Theatre of Dreams, Theatre of Play
No and Kyogen in Japan
- PUBLISHED: August 2015
- SUBJECT LISTING: Art History / Asian Art, Performing Arts
- BIBLIOGRAPHIC INFORMATION: 236 Pages, 8.25 x 10.5 in, 170 illus.
- ISBN: 9781741741063
Dating from the 15th to early 20th century, 160 works from the rich material culture of Japanese no and kyogen theatre (nogaku)—
including masks and costumes as well as paintings, musical instruments and libretti—have been selected from the collections of the National Noh Theatre, Tokyo and the Agency for Cultural Affairs of Japan.
A program of no theatre generally consists of one or two no plays with a kyogen interlude. Both theatre forms deal with the multitude of human emotions, but while no is a more dream-like pursuit of an ideal beauty to portray the essence of human nature, kyogen strives for realistic expression through humor. The beauty and elegance that pervades the world of no and the spirited, playful mood that characterise kyogen plays are echoed in the masks and costumes, which distinguish nogaku from other forms of traditional Japanese performing arts.
The objects in this book represent Japan’s unique aesthetic sensibility and the excellence of its traditional arts and crafts. The splendour of the masks, robes and paintings invites viewers to appreciate and better understand these complex and sumptuous worlds.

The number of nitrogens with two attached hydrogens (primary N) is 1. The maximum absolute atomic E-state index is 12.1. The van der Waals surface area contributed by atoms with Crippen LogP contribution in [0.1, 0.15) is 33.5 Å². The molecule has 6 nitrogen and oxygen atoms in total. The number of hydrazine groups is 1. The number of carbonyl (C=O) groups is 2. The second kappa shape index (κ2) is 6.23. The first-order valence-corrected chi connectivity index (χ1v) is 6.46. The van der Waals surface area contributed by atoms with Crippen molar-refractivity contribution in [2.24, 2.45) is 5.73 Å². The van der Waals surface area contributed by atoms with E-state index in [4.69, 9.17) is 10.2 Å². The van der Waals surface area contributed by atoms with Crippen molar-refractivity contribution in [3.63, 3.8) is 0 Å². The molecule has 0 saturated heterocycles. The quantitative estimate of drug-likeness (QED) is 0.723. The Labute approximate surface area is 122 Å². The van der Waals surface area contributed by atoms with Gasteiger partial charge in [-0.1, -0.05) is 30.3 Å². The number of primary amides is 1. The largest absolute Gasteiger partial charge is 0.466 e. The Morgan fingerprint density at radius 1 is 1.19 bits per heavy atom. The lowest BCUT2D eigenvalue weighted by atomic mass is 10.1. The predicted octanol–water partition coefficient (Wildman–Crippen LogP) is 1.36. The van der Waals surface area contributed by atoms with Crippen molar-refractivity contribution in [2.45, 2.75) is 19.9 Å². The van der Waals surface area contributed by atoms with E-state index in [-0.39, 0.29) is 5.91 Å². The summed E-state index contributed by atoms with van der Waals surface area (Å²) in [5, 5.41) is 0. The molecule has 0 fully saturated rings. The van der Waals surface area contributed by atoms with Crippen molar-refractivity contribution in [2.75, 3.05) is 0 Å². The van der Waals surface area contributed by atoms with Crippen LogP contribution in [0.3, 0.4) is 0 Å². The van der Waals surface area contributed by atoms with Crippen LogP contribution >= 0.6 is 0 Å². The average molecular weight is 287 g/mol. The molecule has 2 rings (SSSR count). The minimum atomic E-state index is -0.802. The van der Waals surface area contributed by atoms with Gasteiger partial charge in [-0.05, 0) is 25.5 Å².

Authors & Contributors
Khanh Trinh is curator of Asian art at the Art Gallery of New South Wales. Monica Bethe is director of medieval Japanese studies at the Institute in Kyoto, Japan and has taught at the Kyoto Consortium for Japanese Studies at Columbia University. Eric C. Rath is professor of history at the University of Kansas and a specialist in premodern Japanese culture. J. Thomas Rimer is professor emeritus of Japanese literature and theatre at the University of Pittsbugh. Mikio Takemoto is professor of Japanese literature at Waseda University, Tokyo. He is the director of the Tsubouchi Memorial Theatre Museum at Waseda University.